31st Annual International Computer Software and Applications Conference(COMPSAC 2007) 0-7695-2870-8/07 $25.00 © 2007

analysis to demonstrate that our scheme is well suited for smart cards with limited computing capability. Compared to Das et al.’s scheme [13] and the GiriSrivastava scheme [15], our scheme has the following merits: (1) Mutual authentication between the user and the server is achieved; (2) A secure session key is established; (3) The computational cost required by the user is reduced to be well suited for smart cards.

2. Preliminaries

In this section, we introduce the concepts of bilinear pairings, as well as the related mathematical assumptions. Bilinear pairings such as Weil pairing and Tate pairing defined on elliptic curves have been used to construct efficient ID-based cryptosystems [4,5]. This section also presents the system setup phase of an ID-based public-key system and some notations used throughout the paper.

2.1. Bilinear pairings

Let G1 be an additive cyclic group with a prime order q and G2 be a multiplicative cyclic group with the same order q. G1 is a subgroup of the group of points on an elliptic curve over a finite field E(Fp) and G2 is a subgroup of the multiplicative group over a finite field. Let P be a generator of G1. We refer to [4,5] for a fuller description of how these groups, maps and other parameters should be selected in practice for efficiency and security. A bilinear pairing is a map e: G1 G1 G2 and it satisfies the following properties: (1) Bilinear: e(aP,bQ)=e(P,Q)ab for all P, Q G1 and a, b Zq*. (2) Non-degenerate: there exists P, Q G1 such that e(P,Q) 1. (3) Computability: there is an efficient algorithm to compute e(P,Q) for all P, Q G1. For proving the security of the proposed scheme, some important mathematical assumptions for bilinear pairings on elliptic curves are introduced. We refer to [4,5,7,8] for the following assumptions in details. Computational Diffie-Hellman (CDH) assumption: Given P, xP, yP G1, it is hard to find xyP. Discrete Logarithm (DL) assumption: Given P, Q G1, finding an integer x Zq* such that Q=xP is hard. Bilinear Diffie-Hellman (BDH) assumption: Given (P, xP, yP, zP) for some x, y, z Zq*, computing e(P, P)xyz G2 is hard.

Without loss of generality, let RS be a registration server and Ui be a legal user of the registration server. The user Ui wants to access services of the registration server RS through an open network. The following system parameters and notations are used throughout the paper. • P: a generator of the group G1. • s: the master private key of the registration server RS in Zq*. • PRS: the public key of the registration server RS such that PRS = s P. • H1(): a one-way hash function {0,1}* {0,1}k, where k is the length of output. [17] • H2(): a map-to-point function {0,1}* G1. • IDi: the identity of the user Ui. • pwi: the password of the user Ui. • DIDi: the secret key of the user Ui. • QIDi: the public key of the user Ui such that QIDi =H2(IDi). • T: a current time stamp. • : a simple XOR operation in G1. P1 and P2 are points on an elliptic curve over a finite field. The operation P1 P2 means that it performs the XOR operations of the x-coordinates and the ycoordinates of P1 and P2, respectively.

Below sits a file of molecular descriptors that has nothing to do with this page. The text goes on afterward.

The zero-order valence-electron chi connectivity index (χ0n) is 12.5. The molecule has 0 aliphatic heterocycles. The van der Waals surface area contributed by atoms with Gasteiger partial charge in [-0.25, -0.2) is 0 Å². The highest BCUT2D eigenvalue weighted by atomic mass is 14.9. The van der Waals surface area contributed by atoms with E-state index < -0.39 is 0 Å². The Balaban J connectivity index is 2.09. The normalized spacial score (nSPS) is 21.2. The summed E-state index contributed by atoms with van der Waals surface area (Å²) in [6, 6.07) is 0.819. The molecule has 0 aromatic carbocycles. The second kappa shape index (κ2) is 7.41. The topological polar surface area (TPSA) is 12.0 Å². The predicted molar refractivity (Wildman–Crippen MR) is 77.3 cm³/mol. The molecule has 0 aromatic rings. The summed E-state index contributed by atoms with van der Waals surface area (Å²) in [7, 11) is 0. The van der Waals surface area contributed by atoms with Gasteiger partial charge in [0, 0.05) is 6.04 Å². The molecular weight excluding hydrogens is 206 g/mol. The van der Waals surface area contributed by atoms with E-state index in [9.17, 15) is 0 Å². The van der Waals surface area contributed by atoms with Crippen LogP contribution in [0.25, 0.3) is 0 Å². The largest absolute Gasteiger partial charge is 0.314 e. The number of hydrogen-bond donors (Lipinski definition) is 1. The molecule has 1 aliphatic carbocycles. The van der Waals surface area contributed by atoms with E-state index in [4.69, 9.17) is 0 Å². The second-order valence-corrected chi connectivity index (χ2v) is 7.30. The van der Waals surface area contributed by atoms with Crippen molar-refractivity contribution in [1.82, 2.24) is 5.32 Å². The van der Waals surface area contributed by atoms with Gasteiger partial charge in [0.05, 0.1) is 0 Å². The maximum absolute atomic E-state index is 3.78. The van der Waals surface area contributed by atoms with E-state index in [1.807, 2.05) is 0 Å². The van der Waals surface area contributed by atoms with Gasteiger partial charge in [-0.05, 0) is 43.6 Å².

3. Proposed scheme

Here, we present a mutual authentication and key exchange scheme from bilinear pairings using smart cards. There are three entities in the proposed scheme, the user, the user’s smart card and the registration server RS. The scheme consists of three phases: the registration phase, the mutual authentication phase and the password change phase. [Registration phase] In this phase, a user Ui securely submits his identity IDi and password pwi to the registration server RS for registration. The server then performs the following steps: 1. The registration server computes Wi = pwi P and CWi =H1(Wi). 2. The registration server computes QIDi = H2(IDi). 3. The registration server uses his master private key s to compute Regi = (s QIDi ) Wi. 4. The registration server loads P, PRS, CWi, Regi, H1(), QIDi and IDi into a smart card and issues the smart card to the user Ui. The server stores the IDi into its database. [Mutual authentication phase] In the mutual authentication phase, the user Ui